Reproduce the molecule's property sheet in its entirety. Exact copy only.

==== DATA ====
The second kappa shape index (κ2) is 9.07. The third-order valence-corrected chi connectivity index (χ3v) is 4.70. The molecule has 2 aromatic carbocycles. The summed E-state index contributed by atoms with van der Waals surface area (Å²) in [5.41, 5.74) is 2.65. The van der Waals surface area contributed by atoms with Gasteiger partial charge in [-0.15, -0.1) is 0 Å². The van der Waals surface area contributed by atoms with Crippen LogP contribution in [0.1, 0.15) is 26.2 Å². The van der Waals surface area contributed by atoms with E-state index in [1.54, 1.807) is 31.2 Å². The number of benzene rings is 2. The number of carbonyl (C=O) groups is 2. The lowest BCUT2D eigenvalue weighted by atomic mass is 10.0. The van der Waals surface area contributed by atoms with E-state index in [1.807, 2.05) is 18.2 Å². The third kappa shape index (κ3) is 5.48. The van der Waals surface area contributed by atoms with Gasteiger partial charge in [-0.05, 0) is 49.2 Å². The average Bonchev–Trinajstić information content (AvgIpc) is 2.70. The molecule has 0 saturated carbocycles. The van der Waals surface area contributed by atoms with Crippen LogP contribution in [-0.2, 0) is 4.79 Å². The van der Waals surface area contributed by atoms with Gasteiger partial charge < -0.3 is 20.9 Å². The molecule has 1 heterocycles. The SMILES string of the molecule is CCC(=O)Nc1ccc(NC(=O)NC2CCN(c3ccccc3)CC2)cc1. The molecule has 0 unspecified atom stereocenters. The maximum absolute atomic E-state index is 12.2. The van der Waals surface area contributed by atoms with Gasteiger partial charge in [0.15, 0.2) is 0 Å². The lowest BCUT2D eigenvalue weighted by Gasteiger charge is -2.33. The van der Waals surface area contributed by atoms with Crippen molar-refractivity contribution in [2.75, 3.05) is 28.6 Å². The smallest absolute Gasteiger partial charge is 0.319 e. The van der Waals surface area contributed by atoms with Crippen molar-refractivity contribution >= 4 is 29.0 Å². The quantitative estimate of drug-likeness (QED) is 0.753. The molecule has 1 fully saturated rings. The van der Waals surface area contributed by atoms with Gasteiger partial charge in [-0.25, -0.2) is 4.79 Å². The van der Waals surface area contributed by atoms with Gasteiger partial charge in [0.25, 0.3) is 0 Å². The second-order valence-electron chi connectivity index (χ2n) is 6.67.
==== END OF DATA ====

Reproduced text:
The second kappa shape index (κ2) is 9.07. The third-order valence-corrected chi connectivity index (χ3v) is 4.70. The molecule has 2 aromatic carbocycles. The summed E-state index contributed by atoms with van der Waals surface area (Å²) in [5.41, 5.74) is 2.65. The van der Waals surface area contributed by atoms with Gasteiger partial charge in [-0.15, -0.1) is 0 Å². The van der Waals surface area contributed by atoms with Crippen LogP contribution in [0.1, 0.15) is 26.2 Å². The van der Waals surface area contributed by atoms with E-state index in [1.54, 1.807) is 31.2 Å². The number of benzene rings is 2. The number of carbonyl (C=O) groups is 2. The lowest BCUT2D eigenvalue weighted by atomic mass is 10.0. The van der Waals surface area contributed by atoms with E-state index in [1.807, 2.05) is 18.2 Å². The third kappa shape index (κ3) is 5.48. The van der Waals surface area contributed by atoms with Gasteiger partial charge in [-0.05, 0) is 49.2 Å². The average Bonchev–Trinajstić information content (AvgIpc) is 2.70. The molecule has 0 saturated carbocycles. The van der Waals surface area contributed by atoms with Crippen LogP contribution in [-0.2, 0) is 4.79 Å². The van der Waals surface area contributed by atoms with Gasteiger partial charge < -0.3 is 20.9 Å². The molecule has 1 heterocycles. The SMILES string of the molecule is CCC(=O)Nc1ccc(NC(=O)NC2CCN(c3ccccc3)CC2)cc1. The molecule has 0 unspecified atom stereocenters. The maximum absolute atomic E-state index is 12.2. The van der Waals surface area contributed by atoms with Gasteiger partial charge in [0.15, 0.2) is 0 Å². The lowest BCUT2D eigenvalue weighted by Gasteiger charge is -2.33. The van der Waals surface area contributed by atoms with Crippen molar-refractivity contribution in [2.75, 3.05) is 28.6 Å². The smallest absolute Gasteiger partial charge is 0.319 e. The van der Waals surface area contributed by atoms with Crippen molar-refractivity contribution >= 4 is 29.0 Å². The quantitative estimate of drug-likeness (QED) is 0.753. The molecule has 1 fully saturated rings. The van der Waals surface area contributed by atoms with Gasteiger partial charge in [-0.25, -0.2) is 4.79 Å². The van der Waals surface area contributed by atoms with Gasteiger partial charge in [0.25, 0.3) is 0 Å². The second-order valence-electron chi connectivity index (χ2n) is 6.67.